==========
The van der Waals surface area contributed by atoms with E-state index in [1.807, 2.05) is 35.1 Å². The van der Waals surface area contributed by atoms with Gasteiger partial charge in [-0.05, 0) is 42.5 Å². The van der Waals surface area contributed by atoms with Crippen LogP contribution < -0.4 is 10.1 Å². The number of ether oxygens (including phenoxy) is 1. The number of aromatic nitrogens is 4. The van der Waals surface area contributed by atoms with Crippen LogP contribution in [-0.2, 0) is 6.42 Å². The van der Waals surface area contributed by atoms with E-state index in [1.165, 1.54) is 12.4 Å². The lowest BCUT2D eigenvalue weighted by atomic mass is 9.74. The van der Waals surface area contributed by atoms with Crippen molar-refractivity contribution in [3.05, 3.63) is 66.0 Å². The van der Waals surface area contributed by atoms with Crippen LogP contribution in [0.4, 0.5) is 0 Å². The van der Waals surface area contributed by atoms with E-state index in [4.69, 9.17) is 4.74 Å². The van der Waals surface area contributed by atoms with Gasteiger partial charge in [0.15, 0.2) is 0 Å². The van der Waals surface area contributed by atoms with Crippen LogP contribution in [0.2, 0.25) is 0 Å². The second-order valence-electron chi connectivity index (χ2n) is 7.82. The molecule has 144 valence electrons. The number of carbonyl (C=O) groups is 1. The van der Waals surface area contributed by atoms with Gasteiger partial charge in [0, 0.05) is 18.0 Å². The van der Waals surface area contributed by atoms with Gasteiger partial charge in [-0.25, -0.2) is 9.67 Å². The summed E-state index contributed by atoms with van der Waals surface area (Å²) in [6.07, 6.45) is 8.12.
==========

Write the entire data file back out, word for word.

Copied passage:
The van der Waals surface area contributed by atoms with E-state index in [1.807, 2.05) is 35.1 Å². The van der Waals surface area contributed by atoms with Gasteiger partial charge in [-0.05, 0) is 42.5 Å². The van der Waals surface area contributed by atoms with Crippen LogP contribution < -0.4 is 10.1 Å². The number of ether oxygens (including phenoxy) is 1. The number of aromatic nitrogens is 4. The van der Waals surface area contributed by atoms with Crippen LogP contribution in [-0.2, 0) is 6.42 Å². The van der Waals surface area contributed by atoms with E-state index in [1.165, 1.54) is 12.4 Å². The lowest BCUT2D eigenvalue weighted by atomic mass is 9.74. The van der Waals surface area contributed by atoms with Crippen molar-refractivity contribution in [3.05, 3.63) is 66.0 Å². The van der Waals surface area contributed by atoms with Crippen LogP contribution in [0.4, 0.5) is 0 Å². The van der Waals surface area contributed by atoms with E-state index in [4.69, 9.17) is 4.74 Å². The van der Waals surface area contributed by atoms with Gasteiger partial charge in [0.15, 0.2) is 0 Å². The van der Waals surface area contributed by atoms with Crippen LogP contribution in [0.2, 0.25) is 0 Å². The second-order valence-electron chi connectivity index (χ2n) is 7.82. The molecule has 144 valence electrons. The number of carbonyl (C=O) groups is 1. The van der Waals surface area contributed by atoms with Gasteiger partial charge in [0, 0.05) is 18.0 Å². The van der Waals surface area contributed by atoms with Gasteiger partial charge in [-0.25, -0.2) is 9.67 Å². The summed E-state index contributed by atoms with van der Waals surface area (Å²) in [6.07, 6.45) is 8.12.